Despite the protocol.

Yeah, obviously, none of these companies wanted to make any statements on TV. Then, after consulting with some legal experts the journalist decided to eat chocolate and turn himself into the police—because, in Holland, if you buy a stolen bicycle, you’re an accomplice to the crime if you buy it knowing that it was stolen. Eventually the judge did not convict him because he didn’t want to convict every single Dutch chocolate consumer, and [the judge] couldn’t prove a direct link between the bars that he had eaten and the child slaves that came in to testify.

This lack of traceability is a critical issue in the industry. There are millions of farmers, but only a handful of global companies that process the cocoa. And there’s no traceability, really, in that supply chain. They never really knew where an issue on a farm would be: how the beans are harvested, or where that chocolate would end up—like, which brands?

After [this journalist] wasn’t convicted, Teun (aka Tony) decided to make 5,000 chocolate bars just to show that he could make slave-free chocolate. 15,000 people in Holland signed up online the first day to buy the chocolate bars. After that they decided to make a company of it.

Since then, our mission has been to create a 100% slave-free chocolate industry, not just our chocolate but all chocolate worldwide.

What exactly is, from a consumer perspective, fair trade versus slave-free?

Fair trade is a great first step, but it doesn’t guarantee slave-free. Fair trade technically doesn’t allow slavery either, but there isn’t sufficient enforcement of the fair trade rules. Unfortunately, we can’t necessarily guarantee 100% slave-free. For example, a couple of years ago, we found some issues on one of our farms. But, in our case, we try to be much more present locally and address issues when they come up. Our focus is on the eradication of child slavery.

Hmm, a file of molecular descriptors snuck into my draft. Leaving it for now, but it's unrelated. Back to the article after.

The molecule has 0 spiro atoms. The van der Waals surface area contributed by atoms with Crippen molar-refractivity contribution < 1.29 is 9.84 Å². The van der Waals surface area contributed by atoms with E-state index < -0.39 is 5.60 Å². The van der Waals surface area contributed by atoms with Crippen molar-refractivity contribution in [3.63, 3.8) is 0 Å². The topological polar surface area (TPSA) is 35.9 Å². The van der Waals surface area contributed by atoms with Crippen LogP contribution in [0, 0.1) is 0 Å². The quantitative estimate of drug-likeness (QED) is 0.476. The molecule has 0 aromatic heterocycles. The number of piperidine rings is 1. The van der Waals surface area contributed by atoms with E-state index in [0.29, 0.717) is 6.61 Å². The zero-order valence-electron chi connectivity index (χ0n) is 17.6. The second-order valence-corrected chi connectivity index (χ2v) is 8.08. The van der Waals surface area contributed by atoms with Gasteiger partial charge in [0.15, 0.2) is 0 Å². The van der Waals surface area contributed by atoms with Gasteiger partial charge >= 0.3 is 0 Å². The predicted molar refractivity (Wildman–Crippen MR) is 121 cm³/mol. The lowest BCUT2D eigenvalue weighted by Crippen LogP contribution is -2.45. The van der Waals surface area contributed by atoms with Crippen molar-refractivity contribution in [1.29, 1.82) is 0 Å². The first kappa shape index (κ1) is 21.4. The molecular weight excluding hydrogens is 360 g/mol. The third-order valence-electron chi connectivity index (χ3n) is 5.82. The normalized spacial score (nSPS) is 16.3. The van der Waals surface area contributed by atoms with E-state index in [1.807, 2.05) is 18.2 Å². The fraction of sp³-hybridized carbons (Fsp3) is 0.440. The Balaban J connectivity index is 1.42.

So what percentage of fair trade chocolate now do you think is still being produced using slavery?

It’s impossible to say, because when you’re buy fair trade chocolate it’s not necessarily fair trade beans that are in that chocolate. Just like when you buy wind energy from the energy company, you’re not really buying–

…A light powered by a turbine?

Yeah. So for cocoa, it’s the same. All the cocoa beans basically go to just a couple big cocoa traders and producers. They buy a certain percentage of their beans fair trade and they sell a certain percentage of their beans fair trade. But the beans sold are not necessarily truly fair trade beans. In our case they are, because we have that traceability in our process. We know who our farmers are. Over 60% of the world’s cocoa comes from West Africa—from Ghana and the Ivory Coast—and there are almost two million children working there under illegal circumstances.